Telespazio's role in the MTG programme and the details of the LEOP were outlined today, 5th December, at a press conference at Fucino Space Centre, with Luigi Pasquali, Telespazio CEO; Simonetta Cheli, Director of Earth Observation Programmes at ESA; Paolo Ruti, Chief Scientist at Eumetsat; Claudio Bruno, Director of EU Observation Programs at Thales Alenia Space; Carlo Simoncelli, Lightning Imager Programme Manager at Leonardo; Silvia Puca, Civil Protection Department; and Ernesto Cerone, Flight Director LEOP MTG at Telespazio.
The MTG programme, springing from a collaboration between the European Space Agency (ESA) and Eumetsat (Europe's meteorological satellite agency) and following in the wake of the success of the previous generations, still operational today – will ensure continuity of data for weather forecasts in the next two decades. The satellite has been developed by Thales Alenia Space in collaboration with OHB.
The MTG satellites will bring about a significant improvement in the ability to observe meteorological phenomena, ensuring higher-level forecasting capabilities, particularly for the difficult task of “nowcasting”: the very short-term monitoring and forecasting of rapidly evolving and potentially harmful meteorological phenomena. Early detection of such phenomena will decrease the response times needed to issue warnings of bad weather to the population and therefore to implement precautionary measures with a view to avoiding potentially catastrophic events.
Telespazio has been involved in the development of the MTG programme, in particular in the development and management of the ground segment, right from the outset, handling both data acquisition and satellite command and control operations. In particular, Telespazio provides Eumetsat with launch and in-orbit services for two satellites (with an option for a third) of the new MTG constellation.
It has taken 5 years to prepare for the orbit and orbit transfer operations of the first MTG-I, with the involvement of some 40 people from Telespazio in developing the ground segment and in preparing and testing LEOP operations. Launching the MTG will involve monitoring tens of thousands of telemetry parameters to verify the state of the satellite and send remote commands to configure the on-board equipment and complete the transfer into geostationary orbit. The orbit transfer will be carried out by means of engine “thrusts”, which will have to be calculated with absolute precision in order to optimise the use of propellant and maximise the satellite’s operational life for the provision of weather forecasts.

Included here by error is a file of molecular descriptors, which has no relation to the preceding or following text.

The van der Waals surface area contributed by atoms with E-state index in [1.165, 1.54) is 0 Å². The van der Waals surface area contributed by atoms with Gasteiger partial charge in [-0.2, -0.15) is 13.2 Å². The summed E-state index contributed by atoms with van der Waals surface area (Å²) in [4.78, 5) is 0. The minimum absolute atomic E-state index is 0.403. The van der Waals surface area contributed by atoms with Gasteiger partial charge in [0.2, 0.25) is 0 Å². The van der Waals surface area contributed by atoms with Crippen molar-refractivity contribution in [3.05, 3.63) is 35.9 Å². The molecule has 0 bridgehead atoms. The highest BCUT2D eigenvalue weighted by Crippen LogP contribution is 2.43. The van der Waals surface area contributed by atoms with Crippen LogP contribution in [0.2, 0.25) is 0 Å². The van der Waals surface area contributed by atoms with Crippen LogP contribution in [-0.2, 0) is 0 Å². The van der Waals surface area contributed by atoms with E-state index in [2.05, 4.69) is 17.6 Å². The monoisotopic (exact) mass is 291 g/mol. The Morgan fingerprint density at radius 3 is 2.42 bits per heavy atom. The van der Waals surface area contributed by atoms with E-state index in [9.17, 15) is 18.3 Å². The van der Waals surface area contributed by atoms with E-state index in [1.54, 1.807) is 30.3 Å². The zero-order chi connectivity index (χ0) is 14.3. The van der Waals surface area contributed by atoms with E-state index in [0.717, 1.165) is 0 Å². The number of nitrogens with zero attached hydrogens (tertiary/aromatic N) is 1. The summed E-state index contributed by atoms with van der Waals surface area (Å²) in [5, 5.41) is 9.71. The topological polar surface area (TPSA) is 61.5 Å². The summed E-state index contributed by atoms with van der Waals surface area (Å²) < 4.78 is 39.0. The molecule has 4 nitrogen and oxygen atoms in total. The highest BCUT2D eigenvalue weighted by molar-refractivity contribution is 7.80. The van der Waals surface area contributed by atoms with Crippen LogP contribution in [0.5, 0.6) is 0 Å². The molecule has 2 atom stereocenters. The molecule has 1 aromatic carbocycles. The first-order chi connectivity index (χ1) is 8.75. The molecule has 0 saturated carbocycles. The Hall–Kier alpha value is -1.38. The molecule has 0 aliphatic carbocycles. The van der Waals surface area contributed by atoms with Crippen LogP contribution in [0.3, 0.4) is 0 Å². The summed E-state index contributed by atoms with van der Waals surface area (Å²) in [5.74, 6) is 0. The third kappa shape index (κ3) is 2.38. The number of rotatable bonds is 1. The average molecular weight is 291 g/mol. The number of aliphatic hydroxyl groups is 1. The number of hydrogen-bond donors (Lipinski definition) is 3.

A few seconds after the launch of the satellite, the teams involved in the operations, divided into two groups, will be engaged 24/7 for eleven days, until the transfer into geostationary orbit has been completed and the on-board equipment has been configured.
To be able to communicate with the MTG programme, Telespazio has developed and implemented a new ground segment component (Mission Data Acquisition Facility – MDAF) at its Space Centre in Lario (Como), at the Swiss Station in Leuk (belonging to its partner Signalhorn) and at Eumetsat's headquarters in Darmstadt, Germany.
The MTG geostationary satellites will send to Earth data collected from on-board sensors via high-speed Ka-band radio links. The ground infrastructure will acquire data simultaneously from the Lario and Leuk sites and analyse it in real time, eliminating the negative effects of the rain. It will then send the data to Darmstadt, where the final meteorological services to be distributed to users will be produced.
In addition, Telespazio has implemented and operates the telemetry, tracking and command system of the MTG satellites, both at the Fucino Space Centre and at the Cheia station (Romania) of its subsidiary, Rartel.
Artistic view of MTG satellites. Credits: Thales Alenia Space
The MTG programme
The MTG (Meteosat Third Generation) programme will have an operational life of approximately 20 years and will comprise six satellites: 4 Imaging (MTG-I) and 2 sounding (MTG-S).
The MTG-I satellites will have a Flexible Combined Imager (FCI) on board, but the big news is the Lightning Imager (LI), Leonardo’s “lightning meter” capable of “seeing” rapid flashes of lightning in the atmosphere from a distance of more than 36,000 km. The first instrument of its kind ever made in Europe and the only one in the world to offer such a high level of performance, Leonardo's “lightning hunter” can capture even just a single lightning bolt in the sky, in any light condition, both by day and by night. The MTG-S satellites, instead, will host the Infrared Sounder (IRS) and Copernicus Sentinel-4.
Leonardo is also participating in the MTG programme by supplying its A-STR star tracker sensors and photovoltaic arrays (PVA) for all six new generation satellites.
Thales Alenia Space has been prime contractor for the Meteosat satellites on behalf of ESA for more than 30 years. The company delivered into orbit seven first-generation Meteosat satellites (the first model was launched in November 1977) and four second-generation Meteosat satellites (MSG), two of which are still in service today. It is currently building the six Meteosat Third-Generation satellites, in partnership with OHB. Thales Alenia Space is also contributing to the development of the ground segment for EUMETSAT, by designing and building the component for first-level image data processing (IDPF).